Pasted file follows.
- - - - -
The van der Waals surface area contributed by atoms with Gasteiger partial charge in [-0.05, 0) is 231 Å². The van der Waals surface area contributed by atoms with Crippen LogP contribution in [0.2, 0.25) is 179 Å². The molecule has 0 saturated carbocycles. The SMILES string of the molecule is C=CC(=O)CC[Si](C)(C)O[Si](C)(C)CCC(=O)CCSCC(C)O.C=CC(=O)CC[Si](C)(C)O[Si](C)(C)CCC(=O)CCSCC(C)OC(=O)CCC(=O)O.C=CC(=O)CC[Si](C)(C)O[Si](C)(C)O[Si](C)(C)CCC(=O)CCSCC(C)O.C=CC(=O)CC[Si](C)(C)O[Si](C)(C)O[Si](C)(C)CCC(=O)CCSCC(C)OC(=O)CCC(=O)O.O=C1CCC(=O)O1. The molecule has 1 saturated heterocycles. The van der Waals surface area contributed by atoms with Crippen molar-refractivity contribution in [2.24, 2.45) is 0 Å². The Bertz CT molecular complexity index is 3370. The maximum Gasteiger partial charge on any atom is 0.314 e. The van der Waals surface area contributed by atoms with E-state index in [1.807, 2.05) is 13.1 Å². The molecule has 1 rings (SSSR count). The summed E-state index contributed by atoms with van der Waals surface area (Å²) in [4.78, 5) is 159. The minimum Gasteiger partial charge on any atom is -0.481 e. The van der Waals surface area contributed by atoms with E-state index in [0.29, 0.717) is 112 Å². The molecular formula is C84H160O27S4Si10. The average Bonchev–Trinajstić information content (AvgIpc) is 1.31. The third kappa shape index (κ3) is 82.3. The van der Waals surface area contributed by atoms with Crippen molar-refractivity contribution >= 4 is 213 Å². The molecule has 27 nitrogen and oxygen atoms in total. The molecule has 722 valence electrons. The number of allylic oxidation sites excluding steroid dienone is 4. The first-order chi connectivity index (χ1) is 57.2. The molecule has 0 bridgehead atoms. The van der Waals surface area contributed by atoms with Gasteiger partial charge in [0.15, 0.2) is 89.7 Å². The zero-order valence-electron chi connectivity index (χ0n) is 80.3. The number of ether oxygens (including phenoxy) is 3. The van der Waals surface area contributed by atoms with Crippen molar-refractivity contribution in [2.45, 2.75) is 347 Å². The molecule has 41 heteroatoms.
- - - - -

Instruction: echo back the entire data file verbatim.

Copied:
The van der Waals surface area contributed by atoms with Gasteiger partial charge in [-0.05, 0) is 231 Å². The van der Waals surface area contributed by atoms with Crippen LogP contribution in [0.2, 0.25) is 179 Å². The molecule has 0 saturated carbocycles. The SMILES string of the molecule is C=CC(=O)CC[Si](C)(C)O[Si](C)(C)CCC(=O)CCSCC(C)O.C=CC(=O)CC[Si](C)(C)O[Si](C)(C)CCC(=O)CCSCC(C)OC(=O)CCC(=O)O.C=CC(=O)CC[Si](C)(C)O[Si](C)(C)O[Si](C)(C)CCC(=O)CCSCC(C)O.C=CC(=O)CC[Si](C)(C)O[Si](C)(C)O[Si](C)(C)CCC(=O)CCSCC(C)OC(=O)CCC(=O)O.O=C1CCC(=O)O1. The molecule has 1 saturated heterocycles. The van der Waals surface area contributed by atoms with Crippen molar-refractivity contribution in [2.24, 2.45) is 0 Å². The Bertz CT molecular complexity index is 3370. The maximum Gasteiger partial charge on any atom is 0.314 e. The van der Waals surface area contributed by atoms with E-state index in [1.807, 2.05) is 13.1 Å². The molecule has 1 rings (SSSR count). The summed E-state index contributed by atoms with van der Waals surface area (Å²) in [4.78, 5) is 159. The minimum Gasteiger partial charge on any atom is -0.481 e. The van der Waals surface area contributed by atoms with E-state index in [0.29, 0.717) is 112 Å². The molecular formula is C84H160O27S4Si10. The average Bonchev–Trinajstić information content (AvgIpc) is 1.31. The third kappa shape index (κ3) is 82.3. The van der Waals surface area contributed by atoms with Crippen molar-refractivity contribution >= 4 is 213 Å². The molecule has 27 nitrogen and oxygen atoms in total. The molecule has 722 valence electrons. The number of allylic oxidation sites excluding steroid dienone is 4. The first-order chi connectivity index (χ1) is 57.2. The molecule has 0 bridgehead atoms. The van der Waals surface area contributed by atoms with Gasteiger partial charge in [0.15, 0.2) is 89.7 Å². The zero-order valence-electron chi connectivity index (χ0n) is 80.3. The number of ether oxygens (including phenoxy) is 3. The van der Waals surface area contributed by atoms with Crippen molar-refractivity contribution in [2.45, 2.75) is 347 Å². The molecule has 41 heteroatoms.